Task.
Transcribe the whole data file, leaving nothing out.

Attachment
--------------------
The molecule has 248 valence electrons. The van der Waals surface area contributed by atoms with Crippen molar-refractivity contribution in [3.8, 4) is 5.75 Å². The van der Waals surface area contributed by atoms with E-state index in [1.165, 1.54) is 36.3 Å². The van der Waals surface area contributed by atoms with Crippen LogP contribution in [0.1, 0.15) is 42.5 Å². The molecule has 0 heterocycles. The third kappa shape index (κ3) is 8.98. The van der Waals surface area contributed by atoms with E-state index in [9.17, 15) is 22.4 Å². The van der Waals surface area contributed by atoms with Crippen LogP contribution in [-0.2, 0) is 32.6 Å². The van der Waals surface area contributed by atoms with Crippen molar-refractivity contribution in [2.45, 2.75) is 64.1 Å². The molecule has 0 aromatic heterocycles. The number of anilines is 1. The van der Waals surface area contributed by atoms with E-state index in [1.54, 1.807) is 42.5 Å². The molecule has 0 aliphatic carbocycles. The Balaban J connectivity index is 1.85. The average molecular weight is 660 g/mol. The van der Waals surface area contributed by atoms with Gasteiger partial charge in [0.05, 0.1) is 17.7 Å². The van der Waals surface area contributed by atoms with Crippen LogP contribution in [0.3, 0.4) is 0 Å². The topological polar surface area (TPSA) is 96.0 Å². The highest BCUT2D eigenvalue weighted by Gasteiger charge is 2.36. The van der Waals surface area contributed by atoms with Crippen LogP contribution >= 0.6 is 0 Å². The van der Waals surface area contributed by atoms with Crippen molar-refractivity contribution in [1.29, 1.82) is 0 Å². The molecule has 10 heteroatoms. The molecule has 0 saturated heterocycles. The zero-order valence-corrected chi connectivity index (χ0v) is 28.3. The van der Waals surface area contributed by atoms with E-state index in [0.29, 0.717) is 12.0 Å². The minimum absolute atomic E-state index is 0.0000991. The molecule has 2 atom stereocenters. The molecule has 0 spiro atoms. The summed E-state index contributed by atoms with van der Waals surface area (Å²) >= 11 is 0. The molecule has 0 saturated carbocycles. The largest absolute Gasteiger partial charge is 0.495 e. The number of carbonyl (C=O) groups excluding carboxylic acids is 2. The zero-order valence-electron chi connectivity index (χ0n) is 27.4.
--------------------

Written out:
The molecule has 248 valence electrons. The van der Waals surface area contributed by atoms with Crippen molar-refractivity contribution in [3.8, 4) is 5.75 Å². The van der Waals surface area contributed by atoms with E-state index in [1.165, 1.54) is 36.3 Å². The van der Waals surface area contributed by atoms with Crippen LogP contribution in [0.1, 0.15) is 42.5 Å². The molecule has 0 heterocycles. The third kappa shape index (κ3) is 8.98. The van der Waals surface area contributed by atoms with E-state index in [9.17, 15) is 22.4 Å². The van der Waals surface area contributed by atoms with Crippen LogP contribution in [-0.2, 0) is 32.6 Å². The van der Waals surface area contributed by atoms with Crippen molar-refractivity contribution in [2.45, 2.75) is 64.1 Å². The molecule has 0 aromatic heterocycles. The number of anilines is 1. The van der Waals surface area contributed by atoms with E-state index in [1.54, 1.807) is 42.5 Å². The molecule has 0 aliphatic carbocycles. The Balaban J connectivity index is 1.85. The average molecular weight is 660 g/mol. The van der Waals surface area contributed by atoms with Gasteiger partial charge in [0.05, 0.1) is 17.7 Å². The van der Waals surface area contributed by atoms with Crippen LogP contribution in [0.3, 0.4) is 0 Å². The topological polar surface area (TPSA) is 96.0 Å². The highest BCUT2D eigenvalue weighted by Gasteiger charge is 2.36. The van der Waals surface area contributed by atoms with Crippen LogP contribution >= 0.6 is 0 Å². The van der Waals surface area contributed by atoms with Crippen molar-refractivity contribution in [1.29, 1.82) is 0 Å². The molecule has 10 heteroatoms. The molecule has 0 saturated heterocycles. The zero-order valence-corrected chi connectivity index (χ0v) is 28.3. The van der Waals surface area contributed by atoms with E-state index in [0.29, 0.717) is 12.0 Å². The minimum absolute atomic E-state index is 0.0000991. The molecule has 2 atom stereocenters. The molecule has 0 spiro atoms. The summed E-state index contributed by atoms with van der Waals surface area (Å²) >= 11 is 0. The molecule has 0 saturated carbocycles. The largest absolute Gasteiger partial charge is 0.495 e. The number of carbonyl (C=O) groups excluding carboxylic acids is 2. The zero-order valence-electron chi connectivity index (χ0n) is 27.4.